Like the Beatles said: “All you need is income.”
It’s important to realize the difference between our working years and our retirement years. In our working years, we work for income and savings. It’s all about income and the security it brings—the almighty paycheck. In our retirement years, we want our savings to work for us and create the revenue to continue the security in retirement; that’s the almighty income check.
In our retirement years, it’s a whole new ball game with different rules and different risks. Let me show you how to guarantee yourself (or yourselves as spouses) a safe, happy retirement without the stress. For more than twenty-six years here at Mayfield Financial & Estate Protection Services, we have focused on providing growth, guaranteed income, and financial protection for the clients we serve in all types of market and economic environments. You see, in retirement, the best rule is to protect the money that you need day to day, to preserve that part of your portfolio that creates the almighty income check. Income is king over any other part of your portfolio. Unless that is, you’re so wealthy that dangerous market conditions, or even a bear market, doesn’t have any effect on your overall income needs.
One of the problems with the financial services industry is that instead of coming together and using all the financial tools available, they mostly pull apart. In the investment world, they want to talk about investing over the long term and hold and stay in the market, and there’s nothing wrong with that if you have the time and the money to do it.
However, for the other part of your portfolio that needs to generate guaranteed income, that would be an entirely different plan with guarantees to get you through any situation that may come up—in a good market, a bad market, and anything in between. This is an entirely different type of planning that is generally not considered part of the overall portfolio. At Mayfield Financial & Estate Protection Services, we don’t take our “safe money” planning, pit it against an investment portfolio, and then try to convince you that one is better than the other. They are entirely separate and should be looked at separately as to what the money should be doing and what the purpose is for that money. It’s a real easy financial equation if you break it down to specifics about which money should be doing what.
In any one given year, it’s not really about how much you win but is about how much you actually get to keep off the win—every single solitary year that you’re in the financial game. So if you had part of your money in a position where the worst-case scenario was a zero loss or a zero gain. Meaning you got to gain and retain last year’s earnings but didn’t have to give back the next year versus gaining a substantial amount for three or four years and then losing a sizeable amount or all of your gains.
What happens with that is the portfolio will begin to implode if you’re pulling money out of it; there’s no stability there. And you need stability for the long term. Granted, it’s not as much fun as your risk money. Still, I don’t know anybody who walks into the casino with every single dime they have to their name and then putting it into eleven or twelve games of chance and hoping that the averages come out good for them all the time. Usually, we go to the casino with the money we can afford to lose or do something different or fun with; your “safe money” is put away where it will stay safe.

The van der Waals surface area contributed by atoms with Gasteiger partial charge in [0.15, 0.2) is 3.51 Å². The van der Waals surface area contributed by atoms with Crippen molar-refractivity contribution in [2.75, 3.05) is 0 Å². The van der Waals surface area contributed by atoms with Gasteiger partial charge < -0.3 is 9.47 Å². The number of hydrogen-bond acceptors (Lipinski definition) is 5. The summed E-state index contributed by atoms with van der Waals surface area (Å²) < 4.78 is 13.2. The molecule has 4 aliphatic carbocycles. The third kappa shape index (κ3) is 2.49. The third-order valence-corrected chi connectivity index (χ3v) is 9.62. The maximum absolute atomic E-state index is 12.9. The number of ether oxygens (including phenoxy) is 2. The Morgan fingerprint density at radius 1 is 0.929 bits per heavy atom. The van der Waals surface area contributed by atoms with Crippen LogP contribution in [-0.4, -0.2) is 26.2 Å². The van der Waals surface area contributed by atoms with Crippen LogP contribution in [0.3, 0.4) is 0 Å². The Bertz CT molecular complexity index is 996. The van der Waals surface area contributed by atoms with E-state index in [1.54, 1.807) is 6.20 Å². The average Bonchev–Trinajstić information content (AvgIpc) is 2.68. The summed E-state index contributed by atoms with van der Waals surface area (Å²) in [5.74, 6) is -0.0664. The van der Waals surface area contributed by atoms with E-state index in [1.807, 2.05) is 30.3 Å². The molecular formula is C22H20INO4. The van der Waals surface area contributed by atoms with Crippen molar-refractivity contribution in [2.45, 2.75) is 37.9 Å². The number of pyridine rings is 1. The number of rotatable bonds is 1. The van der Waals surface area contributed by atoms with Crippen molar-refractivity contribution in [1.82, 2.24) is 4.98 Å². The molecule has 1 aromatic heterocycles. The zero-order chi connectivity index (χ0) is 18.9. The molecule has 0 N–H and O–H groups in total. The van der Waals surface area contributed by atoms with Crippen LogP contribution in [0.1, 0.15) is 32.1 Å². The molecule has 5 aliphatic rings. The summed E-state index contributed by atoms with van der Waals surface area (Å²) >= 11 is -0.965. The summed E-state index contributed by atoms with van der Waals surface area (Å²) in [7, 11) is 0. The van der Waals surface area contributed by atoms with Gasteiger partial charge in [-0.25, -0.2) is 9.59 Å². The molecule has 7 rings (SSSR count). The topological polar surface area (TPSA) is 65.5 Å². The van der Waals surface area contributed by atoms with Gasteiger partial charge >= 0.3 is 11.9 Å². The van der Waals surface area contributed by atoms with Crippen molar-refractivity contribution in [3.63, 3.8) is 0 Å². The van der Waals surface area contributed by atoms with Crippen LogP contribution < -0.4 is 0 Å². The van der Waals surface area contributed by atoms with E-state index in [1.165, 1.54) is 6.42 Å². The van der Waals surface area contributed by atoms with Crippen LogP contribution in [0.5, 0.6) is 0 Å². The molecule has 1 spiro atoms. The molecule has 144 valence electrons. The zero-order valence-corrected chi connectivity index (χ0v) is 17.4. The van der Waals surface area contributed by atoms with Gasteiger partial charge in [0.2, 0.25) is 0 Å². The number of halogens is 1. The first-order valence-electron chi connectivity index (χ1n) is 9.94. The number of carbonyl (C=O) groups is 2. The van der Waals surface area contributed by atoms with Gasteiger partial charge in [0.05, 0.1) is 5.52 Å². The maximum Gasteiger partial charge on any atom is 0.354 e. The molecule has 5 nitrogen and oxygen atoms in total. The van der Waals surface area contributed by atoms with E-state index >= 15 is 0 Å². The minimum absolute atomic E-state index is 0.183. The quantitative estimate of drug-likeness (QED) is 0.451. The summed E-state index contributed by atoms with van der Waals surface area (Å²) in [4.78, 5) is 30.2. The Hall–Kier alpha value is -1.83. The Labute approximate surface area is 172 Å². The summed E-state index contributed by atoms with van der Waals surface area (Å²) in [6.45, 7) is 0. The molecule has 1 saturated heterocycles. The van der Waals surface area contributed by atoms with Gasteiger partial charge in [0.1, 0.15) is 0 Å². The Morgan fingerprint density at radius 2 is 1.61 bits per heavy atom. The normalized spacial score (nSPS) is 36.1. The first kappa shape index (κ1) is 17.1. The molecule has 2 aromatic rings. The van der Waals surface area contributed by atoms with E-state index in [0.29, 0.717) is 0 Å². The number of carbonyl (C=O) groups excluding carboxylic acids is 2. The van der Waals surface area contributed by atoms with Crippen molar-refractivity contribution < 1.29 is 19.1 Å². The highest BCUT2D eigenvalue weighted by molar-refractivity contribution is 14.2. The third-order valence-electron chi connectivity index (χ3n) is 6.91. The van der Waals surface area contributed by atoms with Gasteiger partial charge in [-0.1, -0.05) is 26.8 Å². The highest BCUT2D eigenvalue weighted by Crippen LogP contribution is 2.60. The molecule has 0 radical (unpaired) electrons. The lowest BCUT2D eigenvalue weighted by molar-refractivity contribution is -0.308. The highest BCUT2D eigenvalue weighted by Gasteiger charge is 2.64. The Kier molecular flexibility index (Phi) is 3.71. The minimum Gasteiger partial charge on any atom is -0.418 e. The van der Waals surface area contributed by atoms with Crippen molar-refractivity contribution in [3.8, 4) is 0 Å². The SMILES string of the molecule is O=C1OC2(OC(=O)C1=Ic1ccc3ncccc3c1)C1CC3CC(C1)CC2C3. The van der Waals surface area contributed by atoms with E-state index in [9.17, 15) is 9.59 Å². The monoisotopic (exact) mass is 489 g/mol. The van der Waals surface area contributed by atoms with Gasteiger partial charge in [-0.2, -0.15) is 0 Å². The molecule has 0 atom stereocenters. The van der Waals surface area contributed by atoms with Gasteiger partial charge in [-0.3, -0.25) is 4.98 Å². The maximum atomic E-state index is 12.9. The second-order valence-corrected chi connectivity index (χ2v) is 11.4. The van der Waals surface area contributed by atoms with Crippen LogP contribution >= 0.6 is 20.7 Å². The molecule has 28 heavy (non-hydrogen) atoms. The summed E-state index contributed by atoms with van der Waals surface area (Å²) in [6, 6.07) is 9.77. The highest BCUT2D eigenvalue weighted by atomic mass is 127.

It’s important to know that in this world today, there are places where you can place your money where it is guaranteed and insured; places where nobody has lost any money, and you can assure yourself a reasonable return to help get you through life’s tougher times and life’s better times, as well.
Let’s talk about the safe money program. Let me give you a for instance: here’s a plan that I put into place in January of 2006 before the drop that occurred from October 2007 to March 2009. It was just a regular Individual Retirement Account, and somebody wanted to put away some money for retirement. That was eleven years ago. That particular value has averaged out (because we’ve never taken any downside portfolio, which can give you a true average because of taking no losses) at 5.77%. That’s 5.77%, with no losses.
Let me give you an idea of how it did last year. It has the opportunity to have an index interest-crediting method to the S&P 500. We’re not invested in the S&P 500; it’s just a crediting method to the S&P 500 for a period of time from January 28, 2016, to January 27, 2017. Over that period of time, the money that was linked to that strategy earned 9.87%. That’s a safe money product. It’s not near what the stock market did in the S&P 500, but we get to keep our gains, no matter what happens going forward. It also has the availability of the NASDAQ 100 Index, being linked to a crediting method there. There’s no money invested in that particular investment strategy, but it is linked to it for an interest credit return. It had a 10.81% interest rate to the part of the money linked to that strategy.
Again, that’s not as much as the market did, but we get to keep all the gains. So it’s called “gain and retain, “not “gain and give back.”
If you’re consistent with gain and retain and willing to take a zero when everyone else is losing money, then this is absolutely your type of financial planning; it’s perfect for that part of your portfolio that needs to be safe and secure, with a guaranteed income option for life and 100% of any balance at death going to the beneficiary(ies) of your choice.
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